Little Giants was a movie released in 1994 that told the story of a misfit group of kids who formed a football team to compete against the more popular team in their town. As a girl who loved playing sports and didn’t fit traditional gender roles, I saw myself in the characters and themes of this movie. Here are some reasons why Little Giants made me feel seen as a tomboy in the ’90s.
From the opening scene, Little Giants challenged the notion that only boys could play football. Becky “Icebox” O’Shea, the protagonist and the best player in her neighborhood, was a girl who could tackle, run, and catch like a pro. She didn’t apologize for her talents or let anyone tell her what she couldn’t do. As a young girl who played backyard football with her brothers and dreamed of being a professional athlete, I found a role model in Becky. She showed me that it was okay to be different and to embrace my strengths.
Bullying and Diversity
Little Giants also tackled the issues of bullying and diversity in a way that resonated with me. The main villain of the movie, Spike, was a privileged and entitled boy who belittled others and used his status to get what he wanted. However, he wasn’t a one-dimensional character. The movie showed that even bullies had insecurities and fears that shaped their behavior. More importantly, the movie also showed that people of different backgrounds and abilities could come together and form a team. The diverse group of kids in Little Giants, from the nerdy “Hot Hands” to the disabled “Johnny Unitas,” had their own talents and quirks but learned to respect and support each other. As someone who struggled with bullying and felt like an outsider sometimes, I appreciated the message of inclusion and unity in the movie.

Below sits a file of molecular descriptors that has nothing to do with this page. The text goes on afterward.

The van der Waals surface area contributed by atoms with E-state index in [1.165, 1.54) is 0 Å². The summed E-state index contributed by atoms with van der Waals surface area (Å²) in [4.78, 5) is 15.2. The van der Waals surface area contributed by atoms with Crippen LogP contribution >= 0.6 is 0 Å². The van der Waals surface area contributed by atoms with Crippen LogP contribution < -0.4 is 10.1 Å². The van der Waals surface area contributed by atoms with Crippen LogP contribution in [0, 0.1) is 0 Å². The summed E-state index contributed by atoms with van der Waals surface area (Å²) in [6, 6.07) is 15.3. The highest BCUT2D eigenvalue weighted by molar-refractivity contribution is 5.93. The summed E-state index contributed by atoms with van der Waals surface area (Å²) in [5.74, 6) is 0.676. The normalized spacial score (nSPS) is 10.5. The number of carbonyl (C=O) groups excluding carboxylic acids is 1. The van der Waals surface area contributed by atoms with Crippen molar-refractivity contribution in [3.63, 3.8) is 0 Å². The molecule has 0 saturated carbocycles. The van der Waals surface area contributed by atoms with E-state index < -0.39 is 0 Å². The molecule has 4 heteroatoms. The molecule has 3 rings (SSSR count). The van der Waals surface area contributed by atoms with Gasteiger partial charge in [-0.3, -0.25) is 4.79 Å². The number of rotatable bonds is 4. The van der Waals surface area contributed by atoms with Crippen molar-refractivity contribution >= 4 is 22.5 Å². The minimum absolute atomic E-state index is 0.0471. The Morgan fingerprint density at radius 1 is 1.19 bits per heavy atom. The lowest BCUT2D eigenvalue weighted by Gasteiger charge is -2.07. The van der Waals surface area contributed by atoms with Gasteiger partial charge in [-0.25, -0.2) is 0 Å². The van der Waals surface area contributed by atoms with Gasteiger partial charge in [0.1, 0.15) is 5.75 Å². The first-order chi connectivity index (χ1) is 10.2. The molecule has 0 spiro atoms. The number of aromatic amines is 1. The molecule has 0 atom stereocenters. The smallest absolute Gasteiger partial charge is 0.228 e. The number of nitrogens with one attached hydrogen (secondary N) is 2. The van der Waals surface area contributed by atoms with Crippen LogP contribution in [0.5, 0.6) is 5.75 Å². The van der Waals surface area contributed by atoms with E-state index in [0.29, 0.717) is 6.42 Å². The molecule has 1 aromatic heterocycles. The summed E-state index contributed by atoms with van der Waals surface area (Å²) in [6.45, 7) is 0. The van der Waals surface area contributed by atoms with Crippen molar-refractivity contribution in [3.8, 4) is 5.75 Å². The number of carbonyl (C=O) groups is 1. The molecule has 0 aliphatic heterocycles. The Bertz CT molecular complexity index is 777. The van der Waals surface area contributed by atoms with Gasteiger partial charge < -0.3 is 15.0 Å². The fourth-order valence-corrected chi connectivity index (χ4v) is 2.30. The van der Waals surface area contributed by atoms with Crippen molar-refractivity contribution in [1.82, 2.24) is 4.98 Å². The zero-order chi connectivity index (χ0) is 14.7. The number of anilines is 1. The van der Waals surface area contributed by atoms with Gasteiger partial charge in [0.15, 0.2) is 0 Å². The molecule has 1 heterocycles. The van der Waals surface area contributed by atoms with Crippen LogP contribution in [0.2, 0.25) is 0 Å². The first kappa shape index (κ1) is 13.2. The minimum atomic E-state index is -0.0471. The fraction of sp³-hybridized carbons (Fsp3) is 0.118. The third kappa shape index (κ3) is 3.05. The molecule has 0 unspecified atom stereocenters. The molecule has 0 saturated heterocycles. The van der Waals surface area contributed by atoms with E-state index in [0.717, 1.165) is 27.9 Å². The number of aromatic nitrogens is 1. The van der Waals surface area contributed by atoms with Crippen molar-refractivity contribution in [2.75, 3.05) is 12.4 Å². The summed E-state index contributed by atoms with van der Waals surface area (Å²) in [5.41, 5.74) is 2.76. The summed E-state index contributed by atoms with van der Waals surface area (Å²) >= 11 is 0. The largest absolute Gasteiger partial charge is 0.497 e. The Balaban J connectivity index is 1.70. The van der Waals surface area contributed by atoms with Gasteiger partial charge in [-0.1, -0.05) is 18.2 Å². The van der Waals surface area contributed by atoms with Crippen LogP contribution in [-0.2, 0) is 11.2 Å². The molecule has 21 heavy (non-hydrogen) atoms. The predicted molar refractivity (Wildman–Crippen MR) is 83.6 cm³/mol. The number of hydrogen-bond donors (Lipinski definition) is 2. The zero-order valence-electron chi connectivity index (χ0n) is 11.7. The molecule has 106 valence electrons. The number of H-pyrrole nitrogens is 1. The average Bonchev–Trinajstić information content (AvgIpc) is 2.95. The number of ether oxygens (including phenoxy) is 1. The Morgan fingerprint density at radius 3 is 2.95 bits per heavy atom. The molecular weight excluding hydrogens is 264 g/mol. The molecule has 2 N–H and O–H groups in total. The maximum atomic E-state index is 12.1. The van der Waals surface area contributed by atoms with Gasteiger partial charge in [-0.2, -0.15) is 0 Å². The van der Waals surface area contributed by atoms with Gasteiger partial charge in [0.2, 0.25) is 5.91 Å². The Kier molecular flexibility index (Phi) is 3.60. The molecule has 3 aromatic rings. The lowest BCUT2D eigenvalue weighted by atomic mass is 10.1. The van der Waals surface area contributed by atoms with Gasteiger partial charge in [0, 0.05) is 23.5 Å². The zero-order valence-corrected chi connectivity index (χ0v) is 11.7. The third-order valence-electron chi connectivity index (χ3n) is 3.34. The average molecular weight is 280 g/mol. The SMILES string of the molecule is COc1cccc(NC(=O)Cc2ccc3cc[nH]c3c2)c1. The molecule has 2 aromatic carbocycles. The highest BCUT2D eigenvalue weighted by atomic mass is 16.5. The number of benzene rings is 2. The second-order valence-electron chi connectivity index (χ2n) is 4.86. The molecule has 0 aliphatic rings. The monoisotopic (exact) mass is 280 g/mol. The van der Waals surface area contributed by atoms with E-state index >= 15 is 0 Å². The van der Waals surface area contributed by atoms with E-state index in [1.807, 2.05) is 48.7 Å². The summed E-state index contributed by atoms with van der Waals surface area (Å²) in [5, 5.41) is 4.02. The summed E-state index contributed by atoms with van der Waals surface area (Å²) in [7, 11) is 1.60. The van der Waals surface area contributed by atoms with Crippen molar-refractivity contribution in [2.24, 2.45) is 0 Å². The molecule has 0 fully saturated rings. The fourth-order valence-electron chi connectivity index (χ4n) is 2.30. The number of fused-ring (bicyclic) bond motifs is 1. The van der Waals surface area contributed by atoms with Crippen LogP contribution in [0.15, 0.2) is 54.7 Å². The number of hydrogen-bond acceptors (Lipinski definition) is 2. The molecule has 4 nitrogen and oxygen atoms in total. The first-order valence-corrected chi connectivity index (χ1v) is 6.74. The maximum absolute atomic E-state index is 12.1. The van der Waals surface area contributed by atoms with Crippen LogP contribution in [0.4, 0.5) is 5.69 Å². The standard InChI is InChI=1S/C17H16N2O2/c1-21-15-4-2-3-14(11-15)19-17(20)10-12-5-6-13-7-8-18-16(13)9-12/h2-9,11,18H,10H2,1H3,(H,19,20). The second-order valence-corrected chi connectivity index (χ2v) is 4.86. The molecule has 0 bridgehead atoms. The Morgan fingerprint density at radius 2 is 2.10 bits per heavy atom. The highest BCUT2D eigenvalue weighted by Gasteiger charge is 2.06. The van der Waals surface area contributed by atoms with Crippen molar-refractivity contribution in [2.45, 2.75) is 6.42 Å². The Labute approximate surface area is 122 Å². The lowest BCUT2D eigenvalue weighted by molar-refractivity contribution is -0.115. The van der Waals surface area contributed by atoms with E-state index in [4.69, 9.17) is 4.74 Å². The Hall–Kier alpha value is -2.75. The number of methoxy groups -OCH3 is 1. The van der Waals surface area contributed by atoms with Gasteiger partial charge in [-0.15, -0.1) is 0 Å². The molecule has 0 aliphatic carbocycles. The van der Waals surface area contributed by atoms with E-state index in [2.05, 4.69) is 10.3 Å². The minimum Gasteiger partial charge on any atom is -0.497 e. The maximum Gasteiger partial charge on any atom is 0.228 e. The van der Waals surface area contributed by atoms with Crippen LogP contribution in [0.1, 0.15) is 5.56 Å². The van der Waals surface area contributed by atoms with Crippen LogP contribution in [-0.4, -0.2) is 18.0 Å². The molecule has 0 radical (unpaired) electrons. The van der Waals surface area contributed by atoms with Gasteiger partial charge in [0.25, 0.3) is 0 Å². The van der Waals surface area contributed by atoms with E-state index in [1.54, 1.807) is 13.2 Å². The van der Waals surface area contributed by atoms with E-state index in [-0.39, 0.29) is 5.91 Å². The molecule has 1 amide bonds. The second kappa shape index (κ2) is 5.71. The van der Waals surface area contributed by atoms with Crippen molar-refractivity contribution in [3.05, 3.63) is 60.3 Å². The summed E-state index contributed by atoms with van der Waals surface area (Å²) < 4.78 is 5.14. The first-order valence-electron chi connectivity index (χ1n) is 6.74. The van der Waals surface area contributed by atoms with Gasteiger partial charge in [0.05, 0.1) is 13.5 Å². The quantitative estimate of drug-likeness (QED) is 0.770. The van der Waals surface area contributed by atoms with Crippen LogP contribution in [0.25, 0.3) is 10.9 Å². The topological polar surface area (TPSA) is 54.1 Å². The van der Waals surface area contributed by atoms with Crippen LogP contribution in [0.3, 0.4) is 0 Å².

Family and Friendship
Finally, Little Giants had a heartwarming subplot about family and friendship. Becky’s father, played by Rick Moranis, was a former football star who became a stay-at-home dad after an injury. He supported his daughter’s passion for football but also faced financial and emotional challenges that strained their relationship. Through the course of the movie, both Becky and her father learned to communicate, forgive, and appreciate each other. Similarly, the members of the Little Giants team formed a bond that went beyond wins and losses. They became a family that cheered each other on and stood by each other in times of need. As someone who valued her own family and friends above all else, I found the scenes of love and loyalty in the movie touching.
In conclusion, Little Giants was a movie that spoke to the tomboy in me and inspired me to be true to myself. Its characters, themes, and messages of breaking stereotypes, embracing diversity, and valuing family and friendship, made me feel seen and heard in a culture that often ignored or ridiculed girls who loved sports. Even though it’s been almost thirty years since the movie was released, its legacy lives on for me and many others who were touched by its magic.